Disposed in the vertically downwardly extending run of web 14 between rolls l6 and 18 in a web coater 26 through which the web passes so that the coating material may be applied thereto. Below the web coater is a web drying zone defined by a dryer 28 which effects the desired degree of drying of the moving coated web.

With reference to FIGS. 2, 3 and 4 the web coater 26 includes reservoir 29 for coating material which leads into a coating die 34 defined by a pair of steel bars 30 disposed in side by side relation and spaced a precise distance apart so that a' die opening is defined therebetween. The die opening is of generally elongated slotlike configuration and is defined by a pair of spaced, parallel planar side walls 36 defined by the sides of the spaced bars 30. The die opening has a length dimension L slightly greater than the width of the web 14, a relatively small width dimension W (measured normal to the planes of the opposing side walls 36 of the coating die) and a height dimension H (measured parallel to the direction of web travel). The flat side walls 36 of the coating die are perfectly parallel to one another and they are smoothly finished. Walls 36 should be hardened sufficiently as to prevent abrasion thereof die to the shearing of certain particle containing coating materials between the opposing surfaces of web 14 and the opposing coating die walls as will be more fully explained hereinafter. I

The steel bars 30 are bolted to the underside of the reservoir 29 for the coating material. Reservoir 29 is defined by a pair of opposed members 37 and end walls 37' which together define a trough like receptacle for the coating material. As seen in FIG. 3, each bar 30 is bolted to the underside of a respective one of the members 37 by threaded studs 38 spaced along the length of each bar. Adjustment screws 39 each having opposed left and right hand threaded portions are interconnected between each bar 30 and its associated reservoir member 37 at spaced intervals to provide for precise adjustments to be made in the width (W) of the slat-like die opening. In a typical coating machine the adjustment means should be designed to provide for adjustments from about 0.003 to about 0.030 inch with an accuracy of about 10.00025 inches.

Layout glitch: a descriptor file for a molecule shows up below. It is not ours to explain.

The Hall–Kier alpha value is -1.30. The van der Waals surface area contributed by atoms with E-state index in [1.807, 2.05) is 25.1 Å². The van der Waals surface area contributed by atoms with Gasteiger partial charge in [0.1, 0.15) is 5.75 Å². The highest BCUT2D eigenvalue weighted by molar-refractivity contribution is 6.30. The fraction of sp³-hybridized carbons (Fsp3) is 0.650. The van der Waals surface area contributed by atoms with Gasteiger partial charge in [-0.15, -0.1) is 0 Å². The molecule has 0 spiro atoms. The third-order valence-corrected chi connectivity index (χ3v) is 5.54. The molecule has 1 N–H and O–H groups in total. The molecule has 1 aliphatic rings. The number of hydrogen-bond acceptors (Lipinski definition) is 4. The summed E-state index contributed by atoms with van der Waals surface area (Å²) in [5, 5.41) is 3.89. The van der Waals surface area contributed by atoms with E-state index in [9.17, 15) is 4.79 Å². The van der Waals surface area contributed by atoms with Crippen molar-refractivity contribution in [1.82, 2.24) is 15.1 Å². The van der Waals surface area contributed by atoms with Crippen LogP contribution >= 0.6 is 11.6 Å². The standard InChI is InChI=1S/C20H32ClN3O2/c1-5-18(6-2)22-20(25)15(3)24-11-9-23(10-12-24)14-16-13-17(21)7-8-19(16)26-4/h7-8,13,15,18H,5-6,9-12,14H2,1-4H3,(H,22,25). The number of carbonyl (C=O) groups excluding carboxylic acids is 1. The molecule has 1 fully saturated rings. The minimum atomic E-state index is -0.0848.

The bars 30 are each machined so that together they provide a hollowed out portion 40 leading from the reservoir 29 into the upper end of coating die 34. A suitable supply means 42 supplies the coating material to the reservoir 29 to maintain a suitable level of this material therein at all times. The operating level will be somewhat above a minimum level required for operability. Itappears that the optimum coating level will vary somewhat depeding on the exact coating composition and the speed of the web. The longitudinally extending edges 43 at the entrance of the upper end of the coating die opening are each provided with convex contours of relatively small but equal radius thereby to generate streamline flow in the coating liquid from the reservoir 29 into the regions intermediate the web surfaces and the coating die walls 36. The flow patterns set up positively center the web 14 within the coating die opening providing any external forces applied to the web surface are not too great. For this reason it is important that the web run between rolls 16 and 18 be adjusted so that it passes through the geometric center of the coating die opening. It can be shown that the flow pattern into and within the die opening is such as to apply a greater force at right angles to the direction of web travel on the side having the thinner liquid layer whereby the web is self-centering. Therefore, as the web 14 passes through the die opening, equal hydraulic forces are applied. to the opposing sides of the web causing it to pass through the geometrical centre of the die opening thus causing the same amount of coating material to be applied to each side of the web. At the web speeds contemplated, the hydraulic forces encountered are relatively large.